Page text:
Ich habe erst einmal darüber geschlafen. Und dann diesen Text gelesen und – Verdammt! – das sagt doch alles. Das Finale ist gelungen. Die Autoren haben es von Anfang an so geplant. Und trotzdem sind 6 richtig spannende Staffeln entstanden, die mich über 6 Jahre meines Lebens bestens unterhalten haben. Und was das Ende angeht: Ihr alle wisst, ich bin kein religiöser oder auch nur im Ansatz spiritueller Mensch. Doch das Ende war gut. Und das begründet folgender Text eines Bad Robot Mitarbeiters und -Autoren:
Good stuff on here! I can finally throw in my two cents! I’ve had to bite my tongue for far too long. Also, hopefully I can answer some of John’s questions about Dharma and the „pointless breadcrumbs“ that really, weren’t so pointless …
It was real. Everything that happened on the island that we saw throughout the 6 seasons was real. Forget the final image of the plane crash, it was put in purposely to f*&k with people’s heads and show how far the show had come. They really crashed. They really survived. They really discovered Dharma and the Others. The Island keeps the balance of good and evil in the world. It always has and always will perform that role. And the Island will always need a „Protector“. Jacob wasn’t the first, Hurley won’t be the last. However, Jacob had to deal with a malevolent force (MIB) that his mother, nor Hurley had to deal with. He created the devil and had to find a way to kill him — even though the rules prevented him from actually doing so.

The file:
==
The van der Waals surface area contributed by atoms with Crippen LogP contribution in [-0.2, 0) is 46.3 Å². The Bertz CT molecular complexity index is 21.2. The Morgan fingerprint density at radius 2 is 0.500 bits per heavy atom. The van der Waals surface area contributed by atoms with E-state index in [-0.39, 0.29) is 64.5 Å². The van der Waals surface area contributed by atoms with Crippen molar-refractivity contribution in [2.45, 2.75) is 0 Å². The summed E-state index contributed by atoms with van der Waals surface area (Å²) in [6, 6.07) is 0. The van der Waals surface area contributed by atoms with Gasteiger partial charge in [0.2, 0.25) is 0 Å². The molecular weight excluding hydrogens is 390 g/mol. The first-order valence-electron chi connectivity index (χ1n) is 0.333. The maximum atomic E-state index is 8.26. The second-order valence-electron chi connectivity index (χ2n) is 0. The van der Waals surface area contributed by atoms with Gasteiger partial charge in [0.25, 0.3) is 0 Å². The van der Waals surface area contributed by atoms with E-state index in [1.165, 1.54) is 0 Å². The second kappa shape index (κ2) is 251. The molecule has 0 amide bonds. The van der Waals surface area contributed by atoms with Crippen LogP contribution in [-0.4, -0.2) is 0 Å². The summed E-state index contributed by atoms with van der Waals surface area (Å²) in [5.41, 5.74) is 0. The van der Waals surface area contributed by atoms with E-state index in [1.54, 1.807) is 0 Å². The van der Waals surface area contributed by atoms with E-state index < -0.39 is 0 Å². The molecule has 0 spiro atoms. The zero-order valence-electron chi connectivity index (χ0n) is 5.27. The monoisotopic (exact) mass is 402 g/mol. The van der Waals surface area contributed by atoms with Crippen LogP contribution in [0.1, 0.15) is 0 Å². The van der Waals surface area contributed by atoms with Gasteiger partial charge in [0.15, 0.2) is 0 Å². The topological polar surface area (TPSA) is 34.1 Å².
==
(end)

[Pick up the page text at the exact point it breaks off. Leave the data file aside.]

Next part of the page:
Thus began Jacob’s plan to bring candidates to the Island to do the one thing he couldn’t do. Kill the MIB. He had a huge list of candidates that spanned generations. Yet everytime he brought people there, the MIB corrupted them and caused them to kill one another. That was until Richard came along and helped Jacob understand that if he didn’t take a more active role, then his plan would never work.